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# Geometry

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## How Can You Stretch Students' Thinking?

For students to internalize accurately what plane and solid figures are, they need to be shown examples as well as non-examples of the figures. Understanding what a triangle is and is not, a student can then identify triangles in different orientations, whether they are represented "sitting" on a side, balanced on a "point" or vertex, or rotated to be positioned somewhere in between. As students understand the essential attributes of figures, they can begin to understand relationships among figures: a square is a special kind of rectangle and a special kind of rhombus; and each of these-square, rectangle, and rhombus-is a quadrilateral.

## When can you use it?

For primary grades, identify geometric shapes in picture books. Have students point out which objects and animals are drawn using simple geometric shapes, and identify shapes the artist uses to illustrate the story. Find examples of objects that are composite figures (made up of two or more different shapes) and list all the shapes used in each figure.

For intermediate grades, discuss shapes with students. Discuss how the shape of books makes them easy to stack, line up on shelves, and pack into boxes. Have students propose other shapes for books and brainstorm how library equipment such as shelves, carts, copy machines, and book-drop boxes might have to be designed differently to accommodate these differently shaped books.

#### Writing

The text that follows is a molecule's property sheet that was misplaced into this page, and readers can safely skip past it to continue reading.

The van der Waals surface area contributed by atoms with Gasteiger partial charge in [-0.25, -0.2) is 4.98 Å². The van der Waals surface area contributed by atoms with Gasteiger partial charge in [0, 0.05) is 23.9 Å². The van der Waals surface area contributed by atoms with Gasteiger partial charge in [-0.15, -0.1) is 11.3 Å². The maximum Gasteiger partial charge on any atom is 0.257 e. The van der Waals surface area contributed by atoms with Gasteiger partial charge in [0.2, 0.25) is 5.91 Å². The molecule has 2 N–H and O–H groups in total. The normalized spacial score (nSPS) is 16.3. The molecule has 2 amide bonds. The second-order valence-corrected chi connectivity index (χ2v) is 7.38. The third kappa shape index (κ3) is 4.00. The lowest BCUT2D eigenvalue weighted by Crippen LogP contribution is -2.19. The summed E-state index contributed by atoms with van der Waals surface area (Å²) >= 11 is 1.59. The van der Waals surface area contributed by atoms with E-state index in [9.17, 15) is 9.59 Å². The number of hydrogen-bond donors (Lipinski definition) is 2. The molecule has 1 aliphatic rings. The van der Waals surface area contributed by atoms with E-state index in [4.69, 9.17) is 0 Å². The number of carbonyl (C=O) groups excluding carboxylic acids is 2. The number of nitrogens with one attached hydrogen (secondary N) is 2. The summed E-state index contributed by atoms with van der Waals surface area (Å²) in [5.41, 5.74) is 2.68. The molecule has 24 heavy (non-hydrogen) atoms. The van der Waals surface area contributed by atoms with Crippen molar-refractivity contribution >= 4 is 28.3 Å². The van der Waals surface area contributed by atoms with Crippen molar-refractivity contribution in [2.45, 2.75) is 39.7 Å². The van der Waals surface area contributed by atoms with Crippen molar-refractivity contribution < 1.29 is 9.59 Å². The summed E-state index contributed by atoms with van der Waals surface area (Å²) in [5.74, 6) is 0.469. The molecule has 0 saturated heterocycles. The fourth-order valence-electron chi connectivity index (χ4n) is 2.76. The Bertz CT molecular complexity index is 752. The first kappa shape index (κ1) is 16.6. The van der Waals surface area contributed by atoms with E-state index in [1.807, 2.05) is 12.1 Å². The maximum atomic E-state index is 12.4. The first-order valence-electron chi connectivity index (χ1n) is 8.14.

For primary grades, have students describe plane figures such as circles, squares, and triangles. Encourage them to draw examples and non-examples of each. Students can create riddles and have other students guess the object that is described.

For intermediate grades, have students keep geometry journals in which they define concepts, such as parallel, quadrilateral, and slide image, as they study them.

#### Math

Geometry can be used throughout mathematics lessons. Try Designing a Quilt Pattern, Tessellations, or Geometry, Color, and Piet Mondrian.

#### Social Studies

In primary grades, have students study maps of their neighborhood or town and use the coordinates given in the indices to locate streets and familiar landmarks.

In intermediate grades, have students read about different careers, such as firefighting and architecture, and discuss how the job-related skills may or may not include geometry.

#### Science

In primary grades, discuss wheels. Brainstorm a list of items that have wheels and discuss how aspects of students' lives, such as how they get to school and what they do for recreation, would be different if the wheel had not yet been invented.

In intermediate grades, have students identify shapes found in the world around us. Discuss reasons for objects having a particular shape and size. For example, a manhole cover is round so that it can't fall into the manhole, as a rectangular cover could; a bubble, like a balloon, assumes the shape that has the least surface area for the volume of gas or liquid it contains, and that shape, for any given volume, is a sphere.

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